São Paulo

Tunic from the Wari culture, ca. 600–1000, camelid fibers. From “Nosso norte é o sul” (Our North Is the South).

Tunic from the Wari culture, ca. 600–1000, camelid fibers. From “Nosso norte é o sul” (Our North Is the South).

“Our North Is the South”

Just to the right of the entrance to Bergamin & Gomide hangs a small fresco on burlap by Joaquín Torres García. Constructivo América, 1942, distills the aesthetic principles that the modernist painter developed following his return to Uruguay from Europe in 1934. Ideograms of life in the Americas, from dugout canoes to skyscrapers, appear in an uneven and nonhierarchical grid, above which a sun, modeled after the Inca god Inti, shines its benevolent rays. The work is a perfect starting point for “Nosso norte é o sul”  (Our North Is the South), a compact yet ambitious exhibition that takes its name from Torres García’s 1934 manifesto, “La Escuela del Sur” (The School of the South), in which the artist called for a turn to indigenous rather than European sources of inspiration. Although his “universal constructivism” tended to flatten cultural differences, it upended the Eurocentrism of academic art. This show takes up Torres García’s charge without making any overt historical claims. For instance, Constructivo América is placed above an ornately carved wooden bench from Marajó Island, whose ideogrammatic incisions it uncannily resembles. Although Torres García never visited the Amazon River delta, the similarity helps underscore the sense that his painting style, so frequently historicized as a product of his avant-garde European education, is really a uniquely American synthesis.

Two paintings by Paris-educated Brazilian modernist Vicente do Rego Monteiro, both titled Composição indigena and dated 1922, evoke the forms of Tupi body painting, rhyming with two nearby paintings in acrylic on cane stucco paper by Sheroanawe Hakihiiwe, a Yanomami artist born in 1974 in the Upper Orinoco whose delicate gridded patterns in rust-red ink refer to systems of ritual communication. Self-taught abstractionist Alfredo Volpi was equally influenced by the Amazon. In his Pintura no. 1, 1958, the three white squares that float on a dark-blue background like stars in a night sky resemble the geometry of nearby works by Rubem Valentim and Jorge dos Anjos, two Afro-Brazilian artists of different generations, whose abstract lexicon is derived from the spiritual pantheon of candomblé.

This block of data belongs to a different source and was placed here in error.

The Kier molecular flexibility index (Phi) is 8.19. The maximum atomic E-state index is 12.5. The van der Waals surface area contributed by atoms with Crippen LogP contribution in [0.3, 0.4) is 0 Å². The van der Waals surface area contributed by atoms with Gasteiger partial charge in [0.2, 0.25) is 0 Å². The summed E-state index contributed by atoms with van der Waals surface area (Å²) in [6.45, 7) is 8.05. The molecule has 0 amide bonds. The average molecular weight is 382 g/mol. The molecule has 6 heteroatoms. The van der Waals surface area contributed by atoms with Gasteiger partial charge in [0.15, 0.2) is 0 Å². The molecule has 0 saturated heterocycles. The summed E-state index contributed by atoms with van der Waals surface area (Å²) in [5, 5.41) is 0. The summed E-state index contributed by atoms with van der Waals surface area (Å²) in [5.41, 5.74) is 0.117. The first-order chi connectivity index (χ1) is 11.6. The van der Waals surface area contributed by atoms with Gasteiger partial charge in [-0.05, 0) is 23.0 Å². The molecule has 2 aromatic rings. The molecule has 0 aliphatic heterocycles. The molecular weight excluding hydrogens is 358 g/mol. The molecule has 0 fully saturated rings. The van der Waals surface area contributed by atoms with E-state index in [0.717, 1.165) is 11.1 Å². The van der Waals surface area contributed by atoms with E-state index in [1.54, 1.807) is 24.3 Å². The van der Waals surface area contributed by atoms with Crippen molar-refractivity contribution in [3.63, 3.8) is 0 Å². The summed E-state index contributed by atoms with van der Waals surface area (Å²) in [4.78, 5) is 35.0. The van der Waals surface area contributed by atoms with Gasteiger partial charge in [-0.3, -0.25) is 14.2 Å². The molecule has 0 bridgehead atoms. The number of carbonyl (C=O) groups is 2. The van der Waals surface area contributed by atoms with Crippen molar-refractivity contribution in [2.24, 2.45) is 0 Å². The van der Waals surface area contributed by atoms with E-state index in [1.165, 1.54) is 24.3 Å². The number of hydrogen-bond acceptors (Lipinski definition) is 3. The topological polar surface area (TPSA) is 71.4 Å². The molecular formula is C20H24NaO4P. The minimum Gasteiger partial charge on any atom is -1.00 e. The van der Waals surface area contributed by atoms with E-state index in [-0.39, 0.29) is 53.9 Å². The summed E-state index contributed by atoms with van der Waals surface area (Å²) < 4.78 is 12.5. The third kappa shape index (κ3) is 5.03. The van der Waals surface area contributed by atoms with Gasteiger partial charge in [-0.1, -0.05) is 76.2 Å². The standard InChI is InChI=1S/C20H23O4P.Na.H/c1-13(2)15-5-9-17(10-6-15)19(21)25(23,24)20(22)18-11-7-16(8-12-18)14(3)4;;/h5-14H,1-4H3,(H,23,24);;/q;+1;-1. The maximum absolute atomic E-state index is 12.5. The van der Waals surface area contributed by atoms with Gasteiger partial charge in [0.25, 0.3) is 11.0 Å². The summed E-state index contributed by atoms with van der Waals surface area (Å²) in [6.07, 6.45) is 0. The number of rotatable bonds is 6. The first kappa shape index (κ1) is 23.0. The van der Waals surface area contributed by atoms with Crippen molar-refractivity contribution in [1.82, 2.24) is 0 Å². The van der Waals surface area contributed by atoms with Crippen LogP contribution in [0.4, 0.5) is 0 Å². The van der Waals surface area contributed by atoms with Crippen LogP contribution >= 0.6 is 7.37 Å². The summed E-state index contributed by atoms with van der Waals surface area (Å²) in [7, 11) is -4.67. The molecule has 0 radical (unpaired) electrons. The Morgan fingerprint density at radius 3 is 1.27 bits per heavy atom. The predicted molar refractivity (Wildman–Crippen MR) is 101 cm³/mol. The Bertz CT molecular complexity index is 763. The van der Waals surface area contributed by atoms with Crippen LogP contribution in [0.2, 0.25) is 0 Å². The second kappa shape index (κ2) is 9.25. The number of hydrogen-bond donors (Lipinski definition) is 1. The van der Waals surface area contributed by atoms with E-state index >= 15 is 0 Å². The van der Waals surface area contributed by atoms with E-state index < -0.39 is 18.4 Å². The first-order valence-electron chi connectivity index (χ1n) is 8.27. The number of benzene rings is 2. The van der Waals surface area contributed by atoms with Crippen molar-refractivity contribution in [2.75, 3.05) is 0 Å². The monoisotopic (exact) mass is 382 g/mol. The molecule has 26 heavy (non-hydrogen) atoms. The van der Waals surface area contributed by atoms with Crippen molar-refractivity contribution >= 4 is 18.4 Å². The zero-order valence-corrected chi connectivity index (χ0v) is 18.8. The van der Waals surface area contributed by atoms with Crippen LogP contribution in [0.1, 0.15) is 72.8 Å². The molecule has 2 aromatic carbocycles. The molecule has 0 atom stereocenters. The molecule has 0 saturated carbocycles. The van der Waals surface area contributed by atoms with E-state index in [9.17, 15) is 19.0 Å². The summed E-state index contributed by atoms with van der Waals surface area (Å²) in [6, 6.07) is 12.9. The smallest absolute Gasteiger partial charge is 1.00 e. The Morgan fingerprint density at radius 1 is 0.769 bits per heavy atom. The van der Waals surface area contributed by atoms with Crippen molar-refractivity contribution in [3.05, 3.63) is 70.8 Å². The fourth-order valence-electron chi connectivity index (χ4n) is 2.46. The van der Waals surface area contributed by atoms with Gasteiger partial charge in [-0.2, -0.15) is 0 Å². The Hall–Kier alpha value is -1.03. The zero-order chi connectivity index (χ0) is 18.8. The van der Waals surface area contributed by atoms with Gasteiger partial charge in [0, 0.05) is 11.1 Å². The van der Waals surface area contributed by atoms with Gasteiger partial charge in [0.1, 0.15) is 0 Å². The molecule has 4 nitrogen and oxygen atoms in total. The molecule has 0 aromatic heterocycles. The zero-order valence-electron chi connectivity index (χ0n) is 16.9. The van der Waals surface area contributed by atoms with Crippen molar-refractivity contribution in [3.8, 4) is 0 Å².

Material affinities abound here, too. Artists from Antonio Dias to Mira Schendel favor the rough texture of burlap on panel. Its earthy tone complements the gallery’s unfired-clay walls, installed by artist Jejo Cornelsen. Sensuously curved plinths designed by architects Jaqueline Lessa and Isabella Madureira, along with spotlights tucked behind a gauzy scrim, give the space the feel of a jute cocoon.

The star works in the show are a set of mesmerizing Wari unkunas, finely woven tunics. Their spiraling step motifs are more dynamic than most of the modernist works on view, which they predate by at least a millennium. One tunic with a deep-red-and-blue cross motif unfurls behind Lygia Clark’s gleaming golden Sundial, 1960, the pairing invoking the Andean tradition of elaborate metalwork as well as the Intihuatana, or Inca astronomical clock. As art critic Tiago Mesquita observes in the exhibition catalogue, Clark’s sculpture, which was designed to be rearranged by viewers, emblematizes the Brazilian Neo-Concretists’ shift away from the production of static works toward the deployment of objects in elaborate social rituals—a conception of art more closely aligned with its use value in indigenous cultures.

Neo-Concretism, widely considered the most important Brazilian artistic movement of the twentieth century, was initiated by critic Ferreira Gullar’s call, in a 1959 edition of the Jornal do Brasil, for artists to abandon the “dangerously acute rationalism” of European abstraction. European artists such as Josef and Anni Albers imposed that tendency on the indigenous forms they observed during their travels in the Americas and subsequently incorporated into their work. “Our North Is the South” makes a striking visual case that South America’s most celebrated modernists, in contrast, deployed their hard-edge geometries in deeply intuitive and spiritual ways.